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Energy company to cut turbines  

A big energy company plans to slash the number of wind-powered turbines to about 200 from more than 460 at its sprawling Mesa Wind Farm in the wind-whipped San Gorgonio Pass.

Western Wind Energy Corp. met with Bureau of Land Management officials Tuesday in Palm Springs as part of an effort to seek regulatory approval for a major overhaul that’s expected to take four to five years.

The company will slim down by bringing in bigger, more technologically advanced windmills that operate much more efficiently.

“We’re in the process of doing what’s called a re-powering of the project,” said Mike Boyd, Western Wind’s vice president of development in California. “We plan on gradually converting out the old and bringing in the new.”

Western Wind has yet to determine the exact type of wind turbines it will use, Boyd said.

But the Coquitlam, British Columbia-based company plans considerably larger turbines made of vastly improved materials that are manufactured by firms such as Clipper, GE, Mitsubishi and Vestas.

The new turbines operate more efficiently, helping bring down costs of generating wind power, Boyd said.

Some new turbines feature a 410-foot rotor diameter, compared with 33 feet in the 1970s.

Wind turbines have seen about as much improvement as computers over the past two decades, said Jan Johnson, spokesperson for Portland-based PPM Energy, which also is reducing the number of turbines at a local wind farm that will still generate just as much power.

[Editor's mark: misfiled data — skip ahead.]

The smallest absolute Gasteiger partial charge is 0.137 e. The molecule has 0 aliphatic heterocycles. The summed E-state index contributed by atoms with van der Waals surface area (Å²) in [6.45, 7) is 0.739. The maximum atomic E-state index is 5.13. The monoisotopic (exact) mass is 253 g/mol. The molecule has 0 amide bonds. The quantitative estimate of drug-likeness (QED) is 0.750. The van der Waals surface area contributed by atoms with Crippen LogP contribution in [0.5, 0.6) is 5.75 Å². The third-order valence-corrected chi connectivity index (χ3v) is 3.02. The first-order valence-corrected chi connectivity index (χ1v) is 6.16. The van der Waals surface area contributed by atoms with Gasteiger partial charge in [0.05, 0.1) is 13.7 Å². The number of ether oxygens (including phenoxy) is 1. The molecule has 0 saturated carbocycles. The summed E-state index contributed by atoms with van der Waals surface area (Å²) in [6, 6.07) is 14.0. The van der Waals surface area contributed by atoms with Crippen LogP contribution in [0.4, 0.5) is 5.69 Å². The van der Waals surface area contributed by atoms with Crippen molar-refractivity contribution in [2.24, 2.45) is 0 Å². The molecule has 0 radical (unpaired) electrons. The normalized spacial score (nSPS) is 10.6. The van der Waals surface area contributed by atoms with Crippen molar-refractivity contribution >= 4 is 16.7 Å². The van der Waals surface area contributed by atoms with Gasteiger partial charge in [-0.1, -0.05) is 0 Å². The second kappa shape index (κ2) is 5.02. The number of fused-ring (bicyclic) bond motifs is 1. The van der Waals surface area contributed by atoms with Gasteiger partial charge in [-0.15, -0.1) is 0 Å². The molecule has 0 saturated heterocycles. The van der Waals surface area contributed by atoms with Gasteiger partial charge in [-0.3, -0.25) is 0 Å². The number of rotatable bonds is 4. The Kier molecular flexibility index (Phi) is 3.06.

Western Wind’s replacement process could begin within six months if the company garners regulatory approval.

The company is also scouting about 66 locations statewide for new windmill operations, including some desert areas in Riverside County.

Western Wind’s initiative comes as a host of factors are spurring new investments in wind power nationwide, experts said. They range from the recent extension of federal tax credits to more dollars being paid out by big utilities for green power.

A recent law passed in the California Legislature called for a statewide increase of renewable energy. All utilities are pushing to meet a goal of generating 20 percent of the state’s power needs from renewable sources by 2010.

As other states increasingly look to embrace green power, the result is that wind power generating capacity increased by 27 percent last year and is expected to increase another 26 percent this year, according to the American Wind Energy Association.

Last summer, Western Wind acquired PAMC Management Corp. for $13.4 million. That gave the company the Mesa Wind Farm assets near Palm Springs as well as a purchase contract to supply Southern California Edison with 120 megawatts of electricity a year for 20 years.

Western Wind’s Mesa Wind Farm was built 22 years ago as one of the first wind farms in San Gorgonio Pass. It generates about $5.4 million in revenue from electricity per year, company officials said.

Western Wind leases about 440 acres at the site from the Bureau of Land Management.

By Michael Perrault
The Desert Sun


21 February 2007

This article is the work of the source indicated. Any opinions expressed in it are not necessarily those of National Wind Watch.

The copyright of this article resides with the author or publisher indicated. As part of its noncommercial effort to present the environmental, social, scientific, and economic issues of large-scale wind power development to a global audience seeking such information, National Wind Watch endeavors to observe “fair use” as provided for in section 107 of U.S. Copyright Law and similar “fair dealing” provisions of the copyright laws of other nations. Send requests to excerpt, general inquiries, and comments via e-mail.

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